Financial Insights

No Change in Policy, Opting for Status Quo

The Fed left policy unchanged at today’s meeting, a bid to buy more time before it resumes normalizing interest rates. However, three Fed Bank Presidents, George, Mester and Rosengren dissented, the largest number of dissents in many years. The Fed’s statement did seem to tee up for a rate hike in December, although this is hardly carved in stone given the Fed’s willingness to accept any sign of weak growth as sufficient to justify leaving policy unchanged.


The Fed’s statement indicated “that the case for an increase in the federal funds rate has strengthened but decided, for the time being, to wait for further evidence of continued progress towards its objectives.” This decision to keep rates unchanged came despite the statement at Jackson Hole by Vice Chair Stan Fischer, who stated the economy was within hailing distance of the Fed’s inflation target and that the economy had reached full employment.

Three members of the FOMC, Kansas City President Esther George, Cleveland President Loretta Mester, and Boston President Eric Rosengren dissented, preferring to hike rates by 25 basis points. I find it very significant that this decision garnered three votes of dissension. The Fed prefers to operate collegially and the debate must have been intense for three members to dissent publicly. Apparently, it doesn’t take much for the Fed to find a reason to avoid hiking rates. One must infer that a vote to raise rates might have elicited a few dissents against such action, probably including Governor Lael Brainard, Governor Dan Tarullo and, perhaps one other. (Yellen, Fischer and Dudley would almost certainly have voted with the majority whichever way the majority voted.) Three members of the Fed indicated they expect zero interest rate hikes over the remainder of 2016, although Chicago President Charles Evans, a long-time dove and nonvoting member, may have been that third person.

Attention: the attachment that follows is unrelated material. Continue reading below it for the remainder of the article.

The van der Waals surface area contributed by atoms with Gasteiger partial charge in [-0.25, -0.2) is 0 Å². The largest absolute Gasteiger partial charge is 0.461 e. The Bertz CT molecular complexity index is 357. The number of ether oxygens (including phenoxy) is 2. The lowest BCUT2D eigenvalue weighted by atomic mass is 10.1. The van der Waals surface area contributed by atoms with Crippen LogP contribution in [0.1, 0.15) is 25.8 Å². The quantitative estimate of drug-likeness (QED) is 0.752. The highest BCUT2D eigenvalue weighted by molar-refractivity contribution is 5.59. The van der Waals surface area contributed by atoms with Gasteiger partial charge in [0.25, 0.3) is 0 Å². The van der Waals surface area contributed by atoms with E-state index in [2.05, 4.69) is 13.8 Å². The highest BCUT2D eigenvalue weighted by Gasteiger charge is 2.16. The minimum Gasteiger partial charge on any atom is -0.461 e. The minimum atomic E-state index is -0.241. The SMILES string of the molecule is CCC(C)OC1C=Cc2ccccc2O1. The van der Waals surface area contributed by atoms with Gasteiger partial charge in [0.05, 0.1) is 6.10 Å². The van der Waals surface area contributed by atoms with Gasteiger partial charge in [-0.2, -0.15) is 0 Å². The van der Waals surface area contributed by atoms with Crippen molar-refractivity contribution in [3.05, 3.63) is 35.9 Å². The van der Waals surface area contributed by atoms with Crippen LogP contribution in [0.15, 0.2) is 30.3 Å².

It seems like the Fed is slowly moving towards rate hikes kicking and screaming. However, enough members favor keeping rates down as long as possible so the FOMC is having difficulty pulling the trigger. This is probably not a stable equilibrium, so the December FOMC meeting becomes a highly likely time for the Fed to implement the next 25 basis point rate hike.

The foregoing content reflects the opinions of Advisors Capital Management, LLC and is subject to change at any time without notice. Content provided herein is for informational purposes only and should not be used or construed as investment advice or a recommendation regarding the purchase or sale of any security. There is no guarantee that the statements, opinions or forecasts provided herein will prove to be correct. Past performance may not be indicative of future results. Indices are not available for direct investment. Any investor who attempts to mimic the performance of an index would incur fees and expenses which would reduce returns. Securities investing involves risk, including the potential for loss of principal. There is no assurance that any investment plan or strategy will be successful.


Contact Us Today!

    I am interested in

      Investment and Wealth Commentary
      Delivered to Your Inbox Weekly